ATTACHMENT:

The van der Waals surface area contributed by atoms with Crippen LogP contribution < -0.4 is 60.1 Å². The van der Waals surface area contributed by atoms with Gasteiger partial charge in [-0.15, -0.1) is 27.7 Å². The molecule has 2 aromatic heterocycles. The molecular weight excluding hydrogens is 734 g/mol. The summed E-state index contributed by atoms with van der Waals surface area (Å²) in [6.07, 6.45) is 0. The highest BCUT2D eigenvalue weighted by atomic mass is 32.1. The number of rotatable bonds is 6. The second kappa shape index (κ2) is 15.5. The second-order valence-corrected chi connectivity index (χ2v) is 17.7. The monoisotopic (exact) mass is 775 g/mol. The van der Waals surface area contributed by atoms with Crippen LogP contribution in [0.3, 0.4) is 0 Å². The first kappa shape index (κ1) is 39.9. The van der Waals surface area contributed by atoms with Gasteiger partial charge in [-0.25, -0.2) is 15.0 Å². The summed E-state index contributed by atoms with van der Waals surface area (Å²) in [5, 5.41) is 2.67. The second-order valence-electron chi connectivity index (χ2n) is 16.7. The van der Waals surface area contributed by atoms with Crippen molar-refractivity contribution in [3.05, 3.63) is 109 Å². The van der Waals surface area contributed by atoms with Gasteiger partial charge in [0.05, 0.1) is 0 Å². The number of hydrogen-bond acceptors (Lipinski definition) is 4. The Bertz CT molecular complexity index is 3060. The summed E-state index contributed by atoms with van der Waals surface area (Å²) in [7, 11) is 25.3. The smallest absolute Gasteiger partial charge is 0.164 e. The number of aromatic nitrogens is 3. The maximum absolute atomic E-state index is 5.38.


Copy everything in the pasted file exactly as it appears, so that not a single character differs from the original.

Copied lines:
The van der Waals surface area contributed by atoms with Crippen LogP contribution < -0.4 is 60.1 Å². The van der Waals surface area contributed by atoms with Gasteiger partial charge in [-0.15, -0.1) is 27.7 Å². The molecule has 2 aromatic heterocycles. The molecular weight excluding hydrogens is 734 g/mol. The summed E-state index contributed by atoms with van der Waals surface area (Å²) in [6.07, 6.45) is 0. The highest BCUT2D eigenvalue weighted by atomic mass is 32.1. The number of rotatable bonds is 6. The second kappa shape index (κ2) is 15.5. The second-order valence-corrected chi connectivity index (χ2v) is 17.7. The monoisotopic (exact) mass is 775 g/mol. The van der Waals surface area contributed by atoms with Crippen LogP contribution in [0.3, 0.4) is 0 Å². The first kappa shape index (κ1) is 39.9. The van der Waals surface area contributed by atoms with Gasteiger partial charge in [-0.25, -0.2) is 15.0 Å². The summed E-state index contributed by atoms with van der Waals surface area (Å²) in [5, 5.41) is 2.67. The second-order valence-electron chi connectivity index (χ2n) is 16.7. The van der Waals surface area contributed by atoms with Crippen molar-refractivity contribution in [3.05, 3.63) is 109 Å². The van der Waals surface area contributed by atoms with Gasteiger partial charge in [0.05, 0.1) is 0 Å². The number of hydrogen-bond acceptors (Lipinski definition) is 4. The Bertz CT molecular complexity index is 3060. The summed E-state index contributed by atoms with van der Waals surface area (Å²) in [7, 11) is 25.3. The smallest absolute Gasteiger partial charge is 0.164 e. The number of aromatic nitrogens is 3. The maximum absolute atomic E-state index is 5.38.